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Hackberry is a Chicago-area native and a sturdy, tolerant shade tree for parkways, parks and other large areas. Its fleshy, purple-brown berries ripen in late summer and persist through winter. The persistent fruits attract many birds that also find the tree to be a suitable nesting site.

This species is native to the Chicago region according to Swink and Wilhelm’s Plants of the Chicago Region, with updates made according to current research.

  • Family (English) Hemp (formerly Elm)
  • Family (botanic) Cannabaceae (formerly Ulmacaeae)
  • Planting site City parkway, Residential and parks, Restricted sites, Wide median
  • Tree or plant type Tree
  • Foliage Deciduous (seasonally loses leaves)
  • Native locale Chicago area, Illinois, North America
  • Size range Large tree (more than 40 feet)
  • Mature height 40-60 feet
  • Mature width 40-50 feet
  • Light exposure Full sun (6 hrs direct light daily), Partial sun / shade (4-6 hrs light daily)
  • Hardiness zones Zone 2, Zone 3, Zone 4, Zone 5 (Chicago), Zone 6, Zone 7, Zone 8, Zone 9
  • Soil preference Alkaline soil, Moist, well-drained soil
  • Tolerances Alkaline soil, Clay soil, Dry sites, Occasional drought, Occasional flooding, Road salt, Wet sites
  • Season of interest early winter, midwinter, late winter, early fall, mid fall, late fall
  • Flower color and fragrance Inconspicuous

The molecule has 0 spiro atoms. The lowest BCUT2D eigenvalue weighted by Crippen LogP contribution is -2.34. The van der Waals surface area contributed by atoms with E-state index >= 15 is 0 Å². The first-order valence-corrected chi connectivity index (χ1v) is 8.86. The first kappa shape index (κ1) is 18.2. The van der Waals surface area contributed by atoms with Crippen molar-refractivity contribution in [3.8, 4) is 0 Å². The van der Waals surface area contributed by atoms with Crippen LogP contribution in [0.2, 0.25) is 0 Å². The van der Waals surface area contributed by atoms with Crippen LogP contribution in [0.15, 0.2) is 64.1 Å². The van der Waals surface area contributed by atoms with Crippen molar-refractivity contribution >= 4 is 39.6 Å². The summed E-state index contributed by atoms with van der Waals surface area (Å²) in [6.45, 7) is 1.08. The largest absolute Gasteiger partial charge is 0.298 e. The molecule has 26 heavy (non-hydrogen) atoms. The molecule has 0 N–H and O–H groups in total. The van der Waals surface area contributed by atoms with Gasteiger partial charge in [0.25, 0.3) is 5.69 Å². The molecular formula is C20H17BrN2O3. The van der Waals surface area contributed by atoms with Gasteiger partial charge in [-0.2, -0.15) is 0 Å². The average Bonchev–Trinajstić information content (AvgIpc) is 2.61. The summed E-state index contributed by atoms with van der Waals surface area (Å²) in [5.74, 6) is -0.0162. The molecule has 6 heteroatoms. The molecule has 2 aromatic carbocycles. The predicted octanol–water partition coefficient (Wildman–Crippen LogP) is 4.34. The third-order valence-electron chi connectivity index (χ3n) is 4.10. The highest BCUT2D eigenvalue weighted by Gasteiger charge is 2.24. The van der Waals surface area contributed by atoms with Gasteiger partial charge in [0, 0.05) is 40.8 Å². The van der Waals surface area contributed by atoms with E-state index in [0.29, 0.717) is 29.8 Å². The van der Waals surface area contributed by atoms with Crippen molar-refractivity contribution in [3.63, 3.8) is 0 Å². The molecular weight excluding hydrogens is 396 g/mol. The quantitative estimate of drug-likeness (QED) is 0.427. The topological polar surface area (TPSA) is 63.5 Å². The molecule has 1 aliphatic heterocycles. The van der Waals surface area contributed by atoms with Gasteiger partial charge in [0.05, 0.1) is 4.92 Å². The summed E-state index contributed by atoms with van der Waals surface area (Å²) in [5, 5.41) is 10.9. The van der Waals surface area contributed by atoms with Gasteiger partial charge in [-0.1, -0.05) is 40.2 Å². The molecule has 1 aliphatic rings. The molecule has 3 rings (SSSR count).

• Shape or form Oval, Round, Vase-shaped
  • Growth rate Fast, Moderate
  • Transplants well Yes
  • Planting considerations Highly susceptible to ice damage, Weak wood and branch structure
  • Wildlife Cavity-nesting birds, Game birds, Game mammals, Migrant birds, Songbirds
  • Has cultivars Yes

Size & form:

A large tree that grows 40-60 feet tall and 40-50 wide.

Native geographic location and habitat:

It is found in a variety of habitats. C-Value: 3

Attracts birds, pollinators, or wildlife:

This tree hosts cavity-nesting, migrant, song and game birds, along with game mammals.

Bark color and texture:

It has smooth grayish bark when young, but develops corky warts and ridges with age.

Leaf or needle arrangement, size, shape, and texture:

Hackberry has simple, alternate green leaves that are two to four inches long. They are simple, ovate to egg-shaped with a dull, rough surface that turn a yellow fall color.

Flower arrangement, shape, and size:

The flowers are inconspicuous with some being male, some female and some perfect.

Fruit, cone, nut and seed descriptions:

It produces a single fleshy berry-like drupe, one third inch diameter that starts out green changing to  a deep purple-brown. They ripen in late summer and persist throughout winter.

Plant care:

This tree prefers full sun in well drained soil and is pH tolerant. It is a relatively low-maintenance tree which should be pruned during dormant season.

Disease, pest, and problem resistance:

Heavy aerial salt can cause witch’s broom and hackberry nipple gall can be an aesthetic problem on the leaves.  The tree is very tolerant of many soil and weather conditions.

Chicagoland Hackberry (Celtis occidentalis ‘Chicagoland’):

This cultivar grows 50 feet high and 40 feet wide. It has a neat upright-oval habit of growth and a strong central leader and is narrower than the species.

Magnifica Hackberry (Celtis occidentalis ‘Magnifica’):

This tree grows 50 feet high and 40 feet wide and is broadly oval to vase shaped.

Prairie Pride Hackberry (Celtis occidentalis ‘Prairie Pride’):

It has a uniform, compact oval crown reaching 50 feet high and 40 feet wide with thick leathery foliage. It is resistant to witches broom.

Prairie Sentinel™ Hackberry (Celtis occidentalis ‘JFS-KSU1’):

This tree grows in a tightly columnar, fastigiate habit to 45 feet high and 12 feet wide.

Ultra™ Hackberry (Celtis occidentalis ‘Ulzam’):

This cultivar has a rounded habit reaching 50 feet wide and 40 feet wide and has blue-green foliage.

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